Here are the main points from the report which have cheered the Unionist parties so much:
‘There are significant risks that councils will not be able to expand funded ELC to 1,140 hours by 2020. In particular it will be difficult to increase the infrastructure and workforce to the levels required, in the limited time available. The Scottish Government should have started detailed planning with councils earlier, given the scale of the changes required. The Scottish Government expects the cost of delivering 1,140 hours of funded ELC will be about £840 million per year. Councils were required to prepare their initial plans for the expansion without some important information about how the system will operate from 2020. While councils’ plans will change over time, initial estimates of the cost of funded ELC following the expansion to 1,140 hours are about £1 billion per year, significantly higher than the Scottish Government’s figure.’ (p.5)
Completely ignoring any possibility of any fault in the councils, the Tory and Labour responses faithfully communicated by BBC Scotland, of course, are:
‘Conservative education spokeswoman Liz Smith said the report was “damning in terms of exposing the failures of SNP policy on child care”. For Labour, education spokesman Iain Gray added: “This independent report blows a £160m black hole in a flagship SNP government policy. Raising the amount of free childcare families are entitled too has been a cornerstone of the SNP’s offer to families – but this report reveals that, not only does the Scottish government not expect to fully fund it, but that it is also miles behind the levels of staff recruitment needed.”’
Notice how Iain Gray is allowed a complete fib about government intentions but also seems confused as to who will recruit the staff?
However, back to my main concern, the methodology upon which Audit Scotland have based their report. It’s only been two years since I last supervised PhD projects and I’m going to assume that a funded national body with several researchers should be able to at least match that level. Here’s all the detail we get on it, on page 9:
‘Our findings are based on evidence from sources that include the following:
- a survey of all 32 councils
- interviews with senior staff in the Scottish Government, Care Inspectorate, Education Scotland, COSLA (COSLA chairman is Stephen McCabe, Labour, Inverclyde) and other national bodies
- interviews with a range of staff in five fieldwork councils – City of Edinburgh, Glasgow City, Perth and Kinross, Renfrewshire and Scottish Borders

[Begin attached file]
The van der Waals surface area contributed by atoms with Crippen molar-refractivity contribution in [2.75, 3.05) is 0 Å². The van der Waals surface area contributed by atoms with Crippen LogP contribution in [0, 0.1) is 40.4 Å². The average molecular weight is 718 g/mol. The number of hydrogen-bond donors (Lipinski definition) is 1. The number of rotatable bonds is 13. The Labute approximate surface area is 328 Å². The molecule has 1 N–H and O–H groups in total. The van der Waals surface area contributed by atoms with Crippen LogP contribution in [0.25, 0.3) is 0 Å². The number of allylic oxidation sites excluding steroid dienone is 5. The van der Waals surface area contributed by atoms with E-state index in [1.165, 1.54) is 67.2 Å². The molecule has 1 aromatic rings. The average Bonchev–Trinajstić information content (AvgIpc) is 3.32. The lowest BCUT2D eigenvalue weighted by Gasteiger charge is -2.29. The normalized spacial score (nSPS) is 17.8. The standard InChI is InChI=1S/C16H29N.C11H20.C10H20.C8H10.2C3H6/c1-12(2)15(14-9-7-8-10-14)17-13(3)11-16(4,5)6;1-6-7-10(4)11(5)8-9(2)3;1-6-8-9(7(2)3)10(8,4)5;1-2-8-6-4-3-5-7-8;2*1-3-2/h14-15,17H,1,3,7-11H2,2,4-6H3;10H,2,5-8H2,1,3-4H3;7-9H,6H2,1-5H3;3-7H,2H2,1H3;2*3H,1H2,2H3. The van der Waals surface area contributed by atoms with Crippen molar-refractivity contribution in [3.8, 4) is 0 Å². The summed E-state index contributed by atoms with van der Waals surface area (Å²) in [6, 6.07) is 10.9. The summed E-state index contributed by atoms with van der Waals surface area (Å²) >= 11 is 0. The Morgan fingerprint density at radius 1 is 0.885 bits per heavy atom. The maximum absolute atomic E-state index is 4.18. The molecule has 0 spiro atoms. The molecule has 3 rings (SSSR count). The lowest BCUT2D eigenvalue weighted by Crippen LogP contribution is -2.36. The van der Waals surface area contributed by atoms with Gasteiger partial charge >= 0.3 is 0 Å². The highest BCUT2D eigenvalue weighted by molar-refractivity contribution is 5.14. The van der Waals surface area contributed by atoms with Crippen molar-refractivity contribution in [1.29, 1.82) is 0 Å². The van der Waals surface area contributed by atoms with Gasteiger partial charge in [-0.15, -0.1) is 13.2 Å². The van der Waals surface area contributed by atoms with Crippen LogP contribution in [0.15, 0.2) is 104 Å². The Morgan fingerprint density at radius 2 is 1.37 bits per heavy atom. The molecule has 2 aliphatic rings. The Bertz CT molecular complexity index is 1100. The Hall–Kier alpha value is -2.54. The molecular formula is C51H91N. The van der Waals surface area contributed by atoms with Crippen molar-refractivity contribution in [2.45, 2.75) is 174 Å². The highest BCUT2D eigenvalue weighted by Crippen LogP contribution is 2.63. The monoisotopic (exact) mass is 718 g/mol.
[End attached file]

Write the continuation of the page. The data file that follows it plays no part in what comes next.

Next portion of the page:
- focus groups with partner-provider nurseries from the private sector
- interviews with parents and carers, an online survey of parents and carers and a review of reports on the experiences of parents and carers
- published information on ELC registrations and costs
- a review of published evidence on the impact of ELC on child and parental outcomes
- a review of councils’ expansion plans for 1,140 hours of funded ELC
- a review of key documents including legislation and associated guidance, minutes of groups involved in planning for the expansions to both 600 hours and 1,140 hours of funded ELC, and council documentation about how ELC is delivered locally.
At first sight it looks impressive in terms of the access they’ve had but then you notice a lack of attempts to gather empirical, quantitative data with which you could triangulate the subjective, qualitative information they’ve gathered from a series of interviews (only 28 parents?), focus groups (only 5) and literature reviews. The key concerns they have about funding and time are not evidenced in any transparent statistical calculations or of the basis upon which the resulting estimates were produced by the councils, which the Audit Scotland researchers could then have analysed with a view to evaluating their actual worth. If all we have are the estimates unvalidated by any external evaluation, then the opinions of those interviewed, no matter how many nor how senior, are likely to be unreliable and, potentially, based on an agenda hostile to the government’s strategy. Is it at all likely that local government officers, often serving Labour and Tory administrations, would accept SNP central government costs and just get on with it? Is it possible that the Scottish Government’s accountants know what they’re doing and, also, know fine well that their local authority cousins expect to bid high first time? As for the time required to expand the existing system, a full two years remain after a least one since the councils became aware of their task. This is not a revolution, merely an expansion of a pre-existing and well-established pre-school sector. Did Audit Scotland explore the possibility of some councils and the Labour-led COSLA being more concerned to obstruct than to implement? Indeed, why is it the Scottish Government’s role to ‘start detailed planning’? Shouldn’t that be a local task?
Surely, Audit Scotland have some sociologists familiar with such all-too-human behaviour.